Turning a potential listener into an actual listener can be tricky. And one of the key factors determining whether or not someone clicks “play” on your latest episode is how good your podcast description is.
Podcast descriptions are key for getting new potential listeners to momentarily pause in their pursuit for a new show to tune into. You want them to stop at yours, so you need to grab their attention. But how do you do that?
This article will explore everything you need to consider when writing your podcast description. We’ve also pulled together 5 well-crafted examples you can follow for inspiration.
So without further ado…
What Is a Podcast Description?
It’s simple enough. A podcast description describes your show, what it’s about, and who it’s for. It gives people a flavour of what to expect.
We’ll provide a checklist of everything you should include a bit later, but as a baseline, a good podcast description tells the reader everything they need to know to make a decision on whether your podcast is what they’ve been looking for.
Think of your description as an elevator pitch for your podcast. Short, punchy, and enticing. If you can grab the reader’s attention, they’re more likely to listen. The more interesting you can make your show sound, the better.
Why Are Podcast Descriptions Important?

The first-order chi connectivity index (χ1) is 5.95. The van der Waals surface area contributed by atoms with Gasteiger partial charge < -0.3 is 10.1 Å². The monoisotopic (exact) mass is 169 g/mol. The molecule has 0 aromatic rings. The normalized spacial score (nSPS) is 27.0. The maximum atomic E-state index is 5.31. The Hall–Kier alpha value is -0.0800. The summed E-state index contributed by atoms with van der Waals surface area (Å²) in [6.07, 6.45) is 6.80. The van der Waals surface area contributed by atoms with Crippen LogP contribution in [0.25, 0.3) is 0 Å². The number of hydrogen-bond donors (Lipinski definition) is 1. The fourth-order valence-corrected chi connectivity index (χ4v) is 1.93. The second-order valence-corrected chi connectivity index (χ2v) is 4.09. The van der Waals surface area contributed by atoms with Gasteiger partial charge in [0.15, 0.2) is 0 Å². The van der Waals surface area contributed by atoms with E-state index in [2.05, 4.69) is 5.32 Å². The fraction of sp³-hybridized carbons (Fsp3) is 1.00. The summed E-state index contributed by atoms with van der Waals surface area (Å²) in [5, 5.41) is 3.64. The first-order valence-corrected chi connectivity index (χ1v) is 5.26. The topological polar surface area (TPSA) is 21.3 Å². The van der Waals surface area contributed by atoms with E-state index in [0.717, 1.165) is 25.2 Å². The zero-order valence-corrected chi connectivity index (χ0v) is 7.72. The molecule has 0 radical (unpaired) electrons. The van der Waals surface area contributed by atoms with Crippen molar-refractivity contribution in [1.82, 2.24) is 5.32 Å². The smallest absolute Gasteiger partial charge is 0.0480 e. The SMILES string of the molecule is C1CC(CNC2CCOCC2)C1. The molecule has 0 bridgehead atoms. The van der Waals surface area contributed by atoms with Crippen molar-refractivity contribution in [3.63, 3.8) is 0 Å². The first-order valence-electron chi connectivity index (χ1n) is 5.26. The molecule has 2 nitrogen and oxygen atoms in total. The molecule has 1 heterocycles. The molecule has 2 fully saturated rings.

As mentioned previously, podcast descriptions are one of the first things that the potential listener will see, besides your artwork and title. If done well, they can persuade readers to become listeners. If done badly, they’ll probably scroll on. No pressure, right?
With that in mind, it’s important that your description captures the essence of your show.
Podcast descriptions aren’t crucial to your SEO performance. So don’t worry about littering them with optimised keywords. Listening platforms will only make recommendations based on show name and episode titles - not descriptions. If you’re trying to improve your search performance, you might want to focus on crafting a good podcast title instead.
Where Does a Podcast Description Go?
Your podcast description sits inside your show’s profile on all major podcast listening platforms. And whether that’s Spotify, Stitcher, Google, or Apple Podcasts, it’ll typically be at the top of the page, in close proximity to your latest episodes. You can see an example of how it’s typically displayed below (appearance and placement varies across platforms):